I knew an old couple that lived in Youngstown, Ohio. They had grown up in the Great Depression but later as teachers led comfortable middle class lives. But they never forgot their hard beginnings. I remember being their weekend house guest about thirty years ago and noticed that the bars of soap in the bathroom and kitchen rested on their narrow faces, not the usual broad one. When I asked them about it, they said that this way there was less waste of soap from seepage due to contact with the counter surface.
It was a telling sign that they were frugal people who abhorred waste. You knew that they would squeeze the very last bit of toothpaste out of every tube, that they would dilute the last bit of shampoo in the bottle at the end so that they got all of it out, and that no food would be thrown away uneaten. But while thrifty they were by no means stingy. In fact, while they eschewed ostentatious living, they were very generous people, giving both of their time and money to benefit others, supporters of worthy causes and charities, and you would receive a warm welcome in their home. But they knew how to live on a tight budget, and tried to live simply even when they were not forced to.
When we look back at the times that give us the most sense of pride as a people, it is usually those times when people made it through hardships, like the Great Depression or World War II, when things were hard to obtain and people made do with very little. It gives us the reassuring sense that we can survive tough times again if we had to. While there is no intrinsic virtue to being poor, going through tight financial times at some point in one’s life teaches one how to live carefully. One looks back with a sense of pride that one was able to overcome it.
When we came to the US, our first ten years were nomadic, living in small apartments in low-income neighborhoods, with thrift store furniture, an old and cheap used car (when we had a car), and simple food. All our clothes were purchased at sales. We never even bothered to go to the main floors of the department stores where the regular priced items were. In those days, the phrase ‘bargain basement sales’ was literally true. Department stores had separate entrances from the sidewalk that led straight to the basement where all the clearance items were, so us poor people could go straight there and not clutter up the main store.
Even though I have no wish to relive those days, I don’t look back at those times with horror. There is no shame in being hard up. And we were fortunate that we were never hungry or fearful of not being able to pay the rent, at least in the short run. Those experiences have given me the assurance that should things turn out for the worse and I can no longer live the fairly simple way I do now, I can revert to an even simpler lifestyle with a much lower income without much difficulty. The thought of becoming poor again does not frighten me.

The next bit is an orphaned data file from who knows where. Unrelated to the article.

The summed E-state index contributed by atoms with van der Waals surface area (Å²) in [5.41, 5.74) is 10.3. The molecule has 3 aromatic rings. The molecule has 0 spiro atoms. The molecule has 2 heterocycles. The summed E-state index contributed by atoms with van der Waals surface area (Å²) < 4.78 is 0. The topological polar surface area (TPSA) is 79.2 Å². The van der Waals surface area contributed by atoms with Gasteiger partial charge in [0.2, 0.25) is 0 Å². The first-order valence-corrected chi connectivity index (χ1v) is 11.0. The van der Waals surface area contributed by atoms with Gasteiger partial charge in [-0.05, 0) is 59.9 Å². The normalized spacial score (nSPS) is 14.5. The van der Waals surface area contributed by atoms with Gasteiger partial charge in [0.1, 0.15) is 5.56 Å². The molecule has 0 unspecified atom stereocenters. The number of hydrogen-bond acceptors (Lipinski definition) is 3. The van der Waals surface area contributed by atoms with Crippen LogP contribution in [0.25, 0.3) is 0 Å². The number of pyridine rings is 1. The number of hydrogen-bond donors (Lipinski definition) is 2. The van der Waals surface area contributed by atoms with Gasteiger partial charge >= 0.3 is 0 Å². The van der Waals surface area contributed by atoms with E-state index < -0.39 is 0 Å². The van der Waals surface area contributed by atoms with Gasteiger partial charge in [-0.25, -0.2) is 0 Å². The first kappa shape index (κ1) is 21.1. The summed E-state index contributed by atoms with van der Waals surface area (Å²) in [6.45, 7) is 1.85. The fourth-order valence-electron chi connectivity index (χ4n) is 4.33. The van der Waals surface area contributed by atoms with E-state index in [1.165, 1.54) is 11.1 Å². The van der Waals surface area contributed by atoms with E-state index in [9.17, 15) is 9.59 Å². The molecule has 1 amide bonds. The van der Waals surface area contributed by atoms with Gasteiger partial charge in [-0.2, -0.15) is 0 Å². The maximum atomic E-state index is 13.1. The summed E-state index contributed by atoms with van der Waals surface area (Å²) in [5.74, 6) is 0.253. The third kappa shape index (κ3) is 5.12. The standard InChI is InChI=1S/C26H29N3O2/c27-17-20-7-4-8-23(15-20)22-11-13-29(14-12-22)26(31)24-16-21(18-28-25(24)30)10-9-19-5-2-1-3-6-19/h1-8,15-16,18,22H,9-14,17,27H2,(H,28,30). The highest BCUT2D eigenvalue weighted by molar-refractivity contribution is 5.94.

During the current financial crisis, I have been reading and listening to stories about how people are trying to deal with suddenly lowered incomes. What often surprises me is the description that some people give of their lives before the crisis hit. Although they seem to be people who have jobs and incomes similar to mine, they live lives that are quite different. They have mortgages that are three to five times my own, eat out at restaurants four or five times per week, and routinely go on vacations to exotic locations. People seem to have the sense that this is what normal life is or should be, rather than an exceptionally extravagant lifestyle. Or maybe it is me who is out of step.
I particularly wonder about retirees who feel that they are entitled to a very good life in their so-called ‘golden years’, the sense that they are somehow entitled to play golf and go on cruises and travel the world, and who vehemently oppose any tax measures that might lower their lifestyles even slightly in order to provide more public services or benefits to those less well off. Because such people tend to vote in large numbers, politicians pander shamelessly to these well-to-do retirees, especially in states like Florida and Arizona, further encouraging this sense of greedy entitlement.
At the same time I see old people continuing to work at low paying jobs that require considerable physical energy long after they should have retired, obviously because they need the money to just make ends meet. Surely some well-to-do older people can forego a few of their luxuries so that all old people can spend their last years with dignity, and not be forced to push their ageing bodies through difficult workdays.
The only things I feel that anyone is entitled to, that are fundamental human rights, are the basic needs of food, shelter, clothing, and health care. Everything else is a luxury that is nice to have but not an entitlement. Living to a ripe old age with reasonably good health is itself is a gift, a luxury denied to many people. We should be thankful for it.
There is no intrinsic virtue in being poor. But going through such an experience, especially early in life, teaches you how to cut corners and live simply and, hopefully, gives you empathy for those who have not been as fortunate and who may be still living the life that you left behind. This is why I think that it is good for young people to experience at least a few years of living on a low income.
People who are well-to-do should stop complaining about paying higher taxes. We often don’t appreciate how much luck went into us being where we are. Those of us who are lucky to be so well off should be glad to spread the wealth around to improve the conditions of those who did not get the breaks we did.
POST SCRIPT: Happy Days are here again
Andy Griffith, Opie, Richie Cunningham, and The Fonz give out some election advice.